Many companies featured on Money advertise with us. Opinions are our own, but compensation and
in-depth research may determine where and how companies appear. Learn more about how we make money.

Money is not a client of any investment adviser featured on this page. The information provided on this page is for educational purposes only and is not intended as investment advice. Money does not offer advisory services.

Getty Images

Ah, the new year: The perfect time to take a look at your finances, outline your monetary goals, and resolve to work towards them. But where to start?

The possibilities are overwhelming... and the internet is flooded with slightly varying pieces of advice about how to save, invest, and spend, making it easy to get lost in the details. But there are some broad, generally accepted rules about what you should be doing with your idle money.

We reached out to financial experts through the Financial Planning Association (FPA) to find out what the best and most basic rules of thumb are to help you achieve your fiscal goals.

Saving for Retirement: 10% of your salary

An overwhelming majority of the experts we heard from agreed: The best financial rule to live by is to save at least 10% of your salary for retirement.

"My #1 rule of thumb is to build your lifestyle around the goal of being able to save at least 10% of your income, and to stick with that target through the years as your income fluctuates," said Portland, Oreg.-based certified financial planner (CFP) Theodore Haley.

Ideally, you would put that amount towards a retirement investment account, like a 401(k), a Roth IRA, or a Roth 401(k), depending on what you’re eligible for. If your company offers to match your 401(k) contribution — meaning it offers to put in a certain amount every time you put in a certain amount — take them up on it, but don't count that towards your 10%.

Contribute at least as much as they’re willing to match and put the rest of your 10% in one of the other two types of accounts. And remember that you can increase that 10% as necessary.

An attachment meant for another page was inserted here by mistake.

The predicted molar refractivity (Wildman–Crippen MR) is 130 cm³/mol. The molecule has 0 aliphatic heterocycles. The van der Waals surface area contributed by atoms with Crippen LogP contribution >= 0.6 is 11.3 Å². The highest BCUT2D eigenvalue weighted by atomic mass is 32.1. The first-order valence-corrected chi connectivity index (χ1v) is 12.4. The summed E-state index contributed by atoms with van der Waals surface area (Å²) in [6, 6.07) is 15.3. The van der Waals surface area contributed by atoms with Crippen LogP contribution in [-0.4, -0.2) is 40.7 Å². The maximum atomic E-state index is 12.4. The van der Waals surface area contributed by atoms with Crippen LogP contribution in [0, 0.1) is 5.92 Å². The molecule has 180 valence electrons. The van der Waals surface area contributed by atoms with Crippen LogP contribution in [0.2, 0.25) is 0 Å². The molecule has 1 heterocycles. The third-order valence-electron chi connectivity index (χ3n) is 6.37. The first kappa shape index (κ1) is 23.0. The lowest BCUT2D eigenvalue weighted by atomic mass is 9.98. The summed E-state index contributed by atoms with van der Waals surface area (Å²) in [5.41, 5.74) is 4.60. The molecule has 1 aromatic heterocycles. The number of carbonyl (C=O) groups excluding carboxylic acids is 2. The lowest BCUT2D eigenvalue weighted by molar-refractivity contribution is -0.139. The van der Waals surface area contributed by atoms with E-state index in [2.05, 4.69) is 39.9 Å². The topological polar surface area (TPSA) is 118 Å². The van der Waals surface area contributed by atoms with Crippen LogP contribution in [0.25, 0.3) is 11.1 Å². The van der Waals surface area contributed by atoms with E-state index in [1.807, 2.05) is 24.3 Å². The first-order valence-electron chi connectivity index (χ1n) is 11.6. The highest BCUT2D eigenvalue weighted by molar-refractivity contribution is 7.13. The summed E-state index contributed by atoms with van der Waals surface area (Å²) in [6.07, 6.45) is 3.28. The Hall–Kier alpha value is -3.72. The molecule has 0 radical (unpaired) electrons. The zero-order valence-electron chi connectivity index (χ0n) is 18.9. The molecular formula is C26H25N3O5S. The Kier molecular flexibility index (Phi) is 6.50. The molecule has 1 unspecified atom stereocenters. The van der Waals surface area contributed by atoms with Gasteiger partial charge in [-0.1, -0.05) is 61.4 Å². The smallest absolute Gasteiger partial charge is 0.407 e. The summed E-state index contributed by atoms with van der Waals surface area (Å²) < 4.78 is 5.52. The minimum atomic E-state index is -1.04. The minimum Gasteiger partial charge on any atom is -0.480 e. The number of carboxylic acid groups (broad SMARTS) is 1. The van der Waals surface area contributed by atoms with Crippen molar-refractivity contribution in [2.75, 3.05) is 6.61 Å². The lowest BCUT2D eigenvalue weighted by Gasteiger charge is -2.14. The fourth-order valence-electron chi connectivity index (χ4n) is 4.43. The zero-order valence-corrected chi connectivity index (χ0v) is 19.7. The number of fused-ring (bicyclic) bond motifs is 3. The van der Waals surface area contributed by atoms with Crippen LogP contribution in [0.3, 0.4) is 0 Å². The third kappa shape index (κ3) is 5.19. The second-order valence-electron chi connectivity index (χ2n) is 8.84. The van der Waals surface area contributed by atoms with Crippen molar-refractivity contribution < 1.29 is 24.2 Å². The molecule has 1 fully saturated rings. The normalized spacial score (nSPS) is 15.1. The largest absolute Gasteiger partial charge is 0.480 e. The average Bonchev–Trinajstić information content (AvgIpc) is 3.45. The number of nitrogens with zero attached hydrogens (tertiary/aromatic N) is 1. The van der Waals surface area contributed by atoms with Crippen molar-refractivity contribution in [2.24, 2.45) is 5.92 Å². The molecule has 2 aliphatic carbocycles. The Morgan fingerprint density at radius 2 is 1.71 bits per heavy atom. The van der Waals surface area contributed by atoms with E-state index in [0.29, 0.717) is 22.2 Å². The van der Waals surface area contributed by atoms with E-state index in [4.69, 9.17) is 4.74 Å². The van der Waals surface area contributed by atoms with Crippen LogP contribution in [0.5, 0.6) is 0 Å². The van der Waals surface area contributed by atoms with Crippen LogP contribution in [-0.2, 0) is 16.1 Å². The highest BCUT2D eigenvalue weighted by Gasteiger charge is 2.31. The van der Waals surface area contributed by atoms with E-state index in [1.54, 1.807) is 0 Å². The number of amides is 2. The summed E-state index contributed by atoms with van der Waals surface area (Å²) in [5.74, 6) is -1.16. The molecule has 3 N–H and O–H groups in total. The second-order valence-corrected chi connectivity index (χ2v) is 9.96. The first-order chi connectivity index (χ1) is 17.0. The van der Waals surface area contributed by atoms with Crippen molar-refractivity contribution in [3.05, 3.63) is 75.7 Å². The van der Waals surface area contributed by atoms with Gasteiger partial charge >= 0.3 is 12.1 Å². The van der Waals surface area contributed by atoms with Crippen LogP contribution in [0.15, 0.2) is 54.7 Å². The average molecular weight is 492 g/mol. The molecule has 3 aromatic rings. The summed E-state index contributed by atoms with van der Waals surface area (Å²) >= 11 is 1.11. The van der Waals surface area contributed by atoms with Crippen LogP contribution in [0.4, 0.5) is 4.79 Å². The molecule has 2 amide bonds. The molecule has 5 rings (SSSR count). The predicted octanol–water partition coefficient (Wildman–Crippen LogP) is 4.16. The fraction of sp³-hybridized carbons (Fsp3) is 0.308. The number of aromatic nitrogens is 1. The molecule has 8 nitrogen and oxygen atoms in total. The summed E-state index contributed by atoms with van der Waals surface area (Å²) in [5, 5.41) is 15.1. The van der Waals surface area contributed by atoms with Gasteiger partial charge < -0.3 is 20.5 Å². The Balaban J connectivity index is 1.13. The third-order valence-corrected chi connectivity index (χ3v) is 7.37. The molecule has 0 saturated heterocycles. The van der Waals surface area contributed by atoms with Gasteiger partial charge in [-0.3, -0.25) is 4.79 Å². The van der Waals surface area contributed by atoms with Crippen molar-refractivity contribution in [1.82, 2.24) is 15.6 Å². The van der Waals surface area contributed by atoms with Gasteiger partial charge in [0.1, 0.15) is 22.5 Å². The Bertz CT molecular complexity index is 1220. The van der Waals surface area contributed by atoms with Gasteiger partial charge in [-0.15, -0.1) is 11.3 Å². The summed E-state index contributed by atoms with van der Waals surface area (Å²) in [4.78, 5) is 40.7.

"If you are starting after age 35, that percentage has to be higher [just] as it does if you want to retire before age 65," said certified financial planner Kelly Graves, based out of Charlotte, NC.

Keeping Your Bills at Bay: 6 months’ worth of expenses in the bank

What do you have in the bank right now? If something were to happen to you or a loved one, would it be enough to keep you comfortable for half a year?

“Keep 6 months of living expenses in cash in the bank, preferably in a high-yield savings account,” said Houston-based certified financial planner Michelle Gessner.

As the name suggests, a high-yield savings account offers a particularly high return on any money that sits in it. So while a typical account might yield .1% of your savings each year, a high-yield savings account like the ones offered by Ally or Betterment will give you a rate closer to about 2%. And that can add up for a large sum of money, like an emergency fund.

So if the goal is to have three to six months of living expenses in the bank in case of an emergency, a high-yield savings account could help you get there faster. Just be sure that the money is easily accessible and liquid (i.e. ready to be converted to cash).

Paying for a Home: 30% of your salary (and no more)

“Housing expenses should not be more than 25-30% of your take-home pay,” said Indianapolis-based certified financial planner Drew Feutz.

Experts vary on the exact percentage, but most agree that you shouldn’t be spending more than a third of your salary on home-related things. And that includes the cost of the house, property taxes, and homeowner’s insurance, as well as repair and maintenance (e.g. lawn or roof care, replacing old systems, electrical issues, plumbing).

So if you already own a home, see where you fall in relation to that range and adjust some outside expenses as necessary. And if you’re in the market for a new home, set your budget accordingly.

“Don’t let something that’s supposed to be a blessing become a burden,” said Feutz.

Pro tip: Automate, because you can't trust the ‘you’ in New Year New You

We all know that new year’s resolutions are notoriously hard to keep. The good thing about financial planning today, is that once you make the initial decision to be smarter with your money, you can just remove yourself from the equation by going into your settings and opting for automatic transfers.

“Hands down, the most effective advice for accomplishing almost any financial goal is to automate, automate, automate,” said Denver-based certified financial planner Andrea Blackwelder. “Capitalize on your motivation when you have it by scheduling the contributions, putting them on auto-pilot, and removing the opportunity to mess it up!”

For more investing tips, check out Money's 2020 picks from the pros.